It wasn’t the first time the pet food scandal has been held up as an indicator of problems with food safety and our trade relations with China. In fact, Senator Hillary Clinton made similar remarks back in February.

Cat What’s unique about Gore’s statement is that some media pundits took the line out of context and appeared to mock it. MSNBC’s “Morning Joe” program showed a clip of the Gore speech, but spliced it to remove the line about tainted pet food from China. Without the reference to the pet food scandal, the subsequent line about dogs and cats stood out like a sore thumb.

Joe Scarborough offered a perplexed reaction: “Yeah, he lost me with the dogs and cat thing. I think that was a shark-jump too far.” The watchdog group Media Matters for America pointed out the blunder and called out MSNBC for taking the piece out of context.

After all, last year’s constant drumbeat of pet food recalls shook the nation, and was no laughing matter. The melamine that caused adulteration of pet food claimed the lives of an untold number of dogs and cats, perhaps thousands. Congress passed legislation, as part of the Food and Drug Administration reauthorization bill, to set some new standards for pet food products. And companies that were sued over contaminated pet food agreed to pay $24 million to pet owners in the United States and Canada.

Two-thirds of American households have pets, and ensuring that pet food is safe and healthy is important to millions of people. In fact, whether it's dogfighting or puppy mills or factory farming, animal issues matter. All elections have implications for animals and will determine how policymakers address these issues.

Maybe our dogs and cats have learned that elections matter, but the nation has learned that animals matter to all of us.

Thursday, June 19, 2008

Big Week for Wildlife in U.S. House

Earlier this week, I wrote about several wildlife protection measures that are moving through Congress. I’m pleased to let you know that the House passed two of them in the last two days, sending the message that wild animals deserve to be shielded from the commercial industries that do them harm.

First, on Tuesday night, the House passed the Captive Primate Safety Act by a landslide vote of 302 to 96. Introduced by Representatives Eddie Bernice Johnson (D-Texas) and Mark Kirk (R-Ill.), the bill would stop the interstate and foreign commerce in apes, monkeys, and primates for the exotic pet trade. It had strong bipartisan support from the top Democrats and Republicans on the Natural Resources Committee, including Committee Chairman Nick Rahall (D-W.Va.) and Ranking Member Don Young (R-Alaska), and Subcommittee Chairwoman Madeleine Bordallo (D-Guam) and Ranking Member Henry Brown (R-S.C.).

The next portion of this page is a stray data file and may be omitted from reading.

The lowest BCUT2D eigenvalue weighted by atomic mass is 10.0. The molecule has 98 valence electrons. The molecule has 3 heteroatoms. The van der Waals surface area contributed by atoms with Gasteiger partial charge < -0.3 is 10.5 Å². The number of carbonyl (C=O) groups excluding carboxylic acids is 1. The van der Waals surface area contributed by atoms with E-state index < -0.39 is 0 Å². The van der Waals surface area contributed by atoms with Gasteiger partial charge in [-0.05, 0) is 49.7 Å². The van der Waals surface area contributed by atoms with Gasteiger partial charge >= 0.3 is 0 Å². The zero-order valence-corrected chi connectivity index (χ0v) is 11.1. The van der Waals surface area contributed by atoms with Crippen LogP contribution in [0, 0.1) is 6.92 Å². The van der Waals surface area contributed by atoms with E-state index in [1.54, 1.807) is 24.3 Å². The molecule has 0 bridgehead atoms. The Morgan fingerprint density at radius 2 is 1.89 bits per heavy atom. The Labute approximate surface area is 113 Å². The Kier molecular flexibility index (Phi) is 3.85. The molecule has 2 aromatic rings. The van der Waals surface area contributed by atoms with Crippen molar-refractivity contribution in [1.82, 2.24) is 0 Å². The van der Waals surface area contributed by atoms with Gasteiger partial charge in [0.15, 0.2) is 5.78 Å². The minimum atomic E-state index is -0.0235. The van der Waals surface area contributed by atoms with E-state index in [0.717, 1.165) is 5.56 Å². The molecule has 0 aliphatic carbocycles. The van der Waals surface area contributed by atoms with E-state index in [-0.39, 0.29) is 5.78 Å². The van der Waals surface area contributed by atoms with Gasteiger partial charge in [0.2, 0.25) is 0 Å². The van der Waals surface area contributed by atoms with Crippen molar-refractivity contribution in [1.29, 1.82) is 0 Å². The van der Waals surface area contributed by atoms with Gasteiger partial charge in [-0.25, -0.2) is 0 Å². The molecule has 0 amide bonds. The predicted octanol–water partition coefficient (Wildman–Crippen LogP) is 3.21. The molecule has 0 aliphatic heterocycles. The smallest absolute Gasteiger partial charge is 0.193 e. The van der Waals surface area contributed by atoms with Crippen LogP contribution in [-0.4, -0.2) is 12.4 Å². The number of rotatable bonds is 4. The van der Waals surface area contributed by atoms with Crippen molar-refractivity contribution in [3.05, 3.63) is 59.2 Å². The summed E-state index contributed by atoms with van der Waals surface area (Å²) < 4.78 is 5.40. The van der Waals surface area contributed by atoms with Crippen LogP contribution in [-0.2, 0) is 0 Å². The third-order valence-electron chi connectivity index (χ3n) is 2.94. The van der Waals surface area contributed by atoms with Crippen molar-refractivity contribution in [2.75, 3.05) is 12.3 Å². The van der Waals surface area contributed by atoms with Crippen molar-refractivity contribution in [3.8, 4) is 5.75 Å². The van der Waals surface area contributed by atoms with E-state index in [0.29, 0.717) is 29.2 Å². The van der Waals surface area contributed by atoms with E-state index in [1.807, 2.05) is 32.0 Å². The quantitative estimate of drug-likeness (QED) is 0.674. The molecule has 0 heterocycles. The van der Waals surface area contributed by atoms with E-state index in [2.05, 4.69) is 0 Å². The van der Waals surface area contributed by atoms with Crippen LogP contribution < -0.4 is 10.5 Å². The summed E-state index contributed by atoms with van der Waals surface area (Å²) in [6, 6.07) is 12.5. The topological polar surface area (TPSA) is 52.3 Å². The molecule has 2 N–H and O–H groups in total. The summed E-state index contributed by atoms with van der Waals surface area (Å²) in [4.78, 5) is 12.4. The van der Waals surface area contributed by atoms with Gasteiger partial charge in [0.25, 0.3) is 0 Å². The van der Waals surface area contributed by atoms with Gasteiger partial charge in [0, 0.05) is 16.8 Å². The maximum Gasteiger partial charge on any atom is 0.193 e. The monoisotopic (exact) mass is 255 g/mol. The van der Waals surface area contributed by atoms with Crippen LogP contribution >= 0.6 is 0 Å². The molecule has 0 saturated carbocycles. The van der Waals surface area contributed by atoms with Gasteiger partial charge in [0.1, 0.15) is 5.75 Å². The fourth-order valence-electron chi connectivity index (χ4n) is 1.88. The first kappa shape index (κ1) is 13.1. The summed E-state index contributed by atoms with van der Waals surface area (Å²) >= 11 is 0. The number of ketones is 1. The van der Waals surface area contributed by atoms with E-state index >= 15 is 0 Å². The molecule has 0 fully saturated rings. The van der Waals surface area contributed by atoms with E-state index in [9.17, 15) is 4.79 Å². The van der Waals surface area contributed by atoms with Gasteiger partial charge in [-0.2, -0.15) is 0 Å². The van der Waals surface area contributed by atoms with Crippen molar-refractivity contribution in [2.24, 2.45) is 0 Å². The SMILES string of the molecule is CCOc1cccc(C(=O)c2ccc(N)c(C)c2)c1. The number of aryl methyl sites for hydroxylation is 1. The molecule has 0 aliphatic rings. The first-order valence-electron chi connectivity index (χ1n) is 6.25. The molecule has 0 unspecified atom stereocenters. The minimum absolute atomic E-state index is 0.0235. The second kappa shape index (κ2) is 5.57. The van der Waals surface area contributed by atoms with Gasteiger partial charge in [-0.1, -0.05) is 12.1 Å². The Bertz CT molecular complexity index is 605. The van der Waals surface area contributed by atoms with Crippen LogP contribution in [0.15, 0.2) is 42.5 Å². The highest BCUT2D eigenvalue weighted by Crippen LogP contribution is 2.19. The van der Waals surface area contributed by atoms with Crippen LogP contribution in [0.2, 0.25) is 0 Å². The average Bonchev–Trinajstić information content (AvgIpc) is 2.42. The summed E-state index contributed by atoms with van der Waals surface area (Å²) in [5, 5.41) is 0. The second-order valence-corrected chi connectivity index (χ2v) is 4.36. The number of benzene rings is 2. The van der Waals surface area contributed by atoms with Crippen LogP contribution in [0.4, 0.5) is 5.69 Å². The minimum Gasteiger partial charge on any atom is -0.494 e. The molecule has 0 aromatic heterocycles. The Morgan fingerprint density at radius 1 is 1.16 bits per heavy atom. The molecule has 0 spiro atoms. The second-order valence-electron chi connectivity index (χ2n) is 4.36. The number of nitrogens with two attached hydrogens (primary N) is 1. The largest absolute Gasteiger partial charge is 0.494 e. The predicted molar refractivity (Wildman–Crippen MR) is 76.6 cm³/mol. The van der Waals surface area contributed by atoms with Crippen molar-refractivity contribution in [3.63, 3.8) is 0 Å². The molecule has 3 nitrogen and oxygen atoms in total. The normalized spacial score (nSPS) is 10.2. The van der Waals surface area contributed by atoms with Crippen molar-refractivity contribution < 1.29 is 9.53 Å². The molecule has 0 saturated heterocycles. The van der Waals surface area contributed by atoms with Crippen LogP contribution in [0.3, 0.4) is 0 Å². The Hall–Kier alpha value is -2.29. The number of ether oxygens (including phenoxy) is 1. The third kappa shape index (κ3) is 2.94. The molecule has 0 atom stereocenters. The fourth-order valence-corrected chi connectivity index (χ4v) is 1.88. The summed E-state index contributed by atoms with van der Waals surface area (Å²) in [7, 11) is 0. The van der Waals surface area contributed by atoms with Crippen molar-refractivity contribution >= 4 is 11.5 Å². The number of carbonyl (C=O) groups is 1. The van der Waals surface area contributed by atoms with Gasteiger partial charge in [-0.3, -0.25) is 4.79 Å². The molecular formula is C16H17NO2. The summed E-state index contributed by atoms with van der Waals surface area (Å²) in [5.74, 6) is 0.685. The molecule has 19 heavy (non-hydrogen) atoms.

Macaque_2Most animal protection bills, in fact, have solid bases of support from both major parties. But in this case, when the votes were tallied, there was a sharp contrast in voting behavior by party. All Democrats voted yes, and a narrow majority of Republicans actually opposed this common-sense bill. I was unpleasantly surprised that 96 Republicans voted against a measure to help animals and to protect public health and safety—lawmakers including Representatives Michele Bachmann (R-Minn.), Barbara Cubin (R-Wyo.), John Culberson (R-Texas), Tom Feeney (R-Fla.), Scott Garrett (R-N.J.), Sam Graves (R-Mo.), Marilyn Musgrave (R-Colo.), Bill Sali (R-Idaho), Tim Walberg (R-Mich.), and Lynn Westmoreland (R-Ga.)—even though there have been recent primate attacks in some of their home states and districts.

Last September in a Missouri park, for example, a pet macaque monkey bit a 7-year-old boy and 11-year-old girl. The woman who owned the monkey quickly left the park and was sought for questioning by local health officials, since macaques often carry the herpes B virus. The Missouri Department of Health & Senior Services strongly discourages residents from having monkeys or other primates as pets, due to the risks of attacks and disease transmission.

And in March, authorities removed six marmosets living in the basement of a Denver home. The owner had brought the animals from Florida to Colorado, demonstrating exactly why a federal law is needed to stop interstate transport of primates and to help the states enforce their bans.